The panel moderated by Miguel Ángel Díaz Camacho, architect and director at Estudio MADC, President of the Sustainability and Architecture Association and professor at the Camilo José Cela University (UCJC), brought together leading 21st-century urban planners, who explored various issues more deeply, including sustainability and mobility.
Tools to create a better city
Martha Thorne, Dean of IE School of Architecture and Design, pointed out that urban planning has undergone substantial changes in recent years, owing to significant pressures and influences, such as climate change or technology, as well as rapid development in certain cities and consolidation and regeneration of others.
Thorne advocated moving away from the zoning approach towards urban uses. “Cities should not be explored as fragmented spaces. All elements are important for urban planning”, she said.
People-centred, participative cities with character
Meanwhile, Flavio Tejada, head of Arup Cities in Europe highlighted that “cities are the most expensive collective exercise undertaken by society”. It involves a significant investment not only in materials but also in people since we spend most of our time there. It is no longer a designer, an urban planner, who plans the city, as in the past, but rather “people and societies build cities that reflect who we are”, he stated. However, infrastructures are also necessary. According to Tejada, the current city must have “an efficient public transport system capable of handling transit load”.
The Arup expert outlined four urban characteristics that, in his view, must be taken into account, i.e. proximity, citizen engagement, identity and beauty.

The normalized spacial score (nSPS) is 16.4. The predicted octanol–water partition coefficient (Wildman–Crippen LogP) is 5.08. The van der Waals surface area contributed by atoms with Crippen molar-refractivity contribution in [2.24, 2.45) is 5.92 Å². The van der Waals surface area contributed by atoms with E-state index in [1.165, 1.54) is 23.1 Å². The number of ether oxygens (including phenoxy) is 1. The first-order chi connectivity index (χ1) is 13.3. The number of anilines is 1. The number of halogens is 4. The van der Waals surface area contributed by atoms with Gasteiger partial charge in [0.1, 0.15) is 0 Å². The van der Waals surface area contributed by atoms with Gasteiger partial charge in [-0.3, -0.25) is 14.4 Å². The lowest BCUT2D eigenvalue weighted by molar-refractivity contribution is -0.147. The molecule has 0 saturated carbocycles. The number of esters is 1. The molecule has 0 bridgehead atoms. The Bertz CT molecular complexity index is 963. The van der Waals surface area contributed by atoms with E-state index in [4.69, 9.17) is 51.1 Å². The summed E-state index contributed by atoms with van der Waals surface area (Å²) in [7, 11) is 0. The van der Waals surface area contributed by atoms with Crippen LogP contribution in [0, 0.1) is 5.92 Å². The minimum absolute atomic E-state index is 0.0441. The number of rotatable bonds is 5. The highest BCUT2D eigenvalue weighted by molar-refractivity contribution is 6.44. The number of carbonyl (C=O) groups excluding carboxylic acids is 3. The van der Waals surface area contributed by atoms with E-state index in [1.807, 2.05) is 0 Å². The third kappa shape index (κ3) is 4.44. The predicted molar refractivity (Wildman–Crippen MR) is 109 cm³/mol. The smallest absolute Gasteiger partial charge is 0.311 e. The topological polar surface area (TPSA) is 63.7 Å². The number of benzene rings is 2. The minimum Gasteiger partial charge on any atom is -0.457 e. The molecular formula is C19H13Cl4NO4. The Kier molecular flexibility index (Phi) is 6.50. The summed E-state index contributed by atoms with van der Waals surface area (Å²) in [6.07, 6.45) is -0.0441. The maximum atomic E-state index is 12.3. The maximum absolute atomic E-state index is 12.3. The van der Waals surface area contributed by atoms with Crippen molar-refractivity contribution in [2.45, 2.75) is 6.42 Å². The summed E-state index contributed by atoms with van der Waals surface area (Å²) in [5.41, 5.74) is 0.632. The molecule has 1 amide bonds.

Reversing the mobility pyramid to prioritise pedestrians
According to Guillermo Maldonado, a manager at Tema Ingeniería and CEO of TEMA Grupo Consultor, “sustainable transit is about using the most suitable means to travel to your destination”. In this expert’s view, mobility must be economically, socially and environmentally efficient. To that end, it is necessary to “invert the mobility pyramid”, making pedestrians the priority, followed by cyclists, public transport and, finally, the private car. He cited Madrid Nuevo Norte as an example of three-level multimodality – local (bus), city (Metro) and region (railway services). He views as a positive development that Madrid’s large transformation project is “committed to a 15-minute city and mixed uses”, in which everything will be within reach. It will also close the “large urban void created by the rail tracks in the north of the capital.
Sustainable certifications, custodians of a more humane city
Javier Torralba, director of Breeam Spain, explained the role played by sustainability certifications to promote sustainable construction and urban planning and its benefits. These include respect for the environment, which is relevant since “cities occupy 3% of the territory and consume 60% of natural resources,” he explained. In the opinion of the director this prestigious sustainability certification, Madrid Nuevo Norte will be a benchmark in this field, not only in Spain but also internationally. According to Torralba, an additional benefit of sustainable urban planning is health care, which is relevant to urban environments, as we spend much of our life in a city. Responsible urban planning “also involves an economically efficient operation”, he explained, which has a knock-on effect on the viability of the project and people’s well-being.
Finally, he highlighted that these sustainability certifications help harness the community’s support. “It is essential to engage citizens to take stock of their concerns in the design. Continuity must be ensured as we are now building people-centred cities. Madrid Nuevo Norte is this tipping point,” he concluded.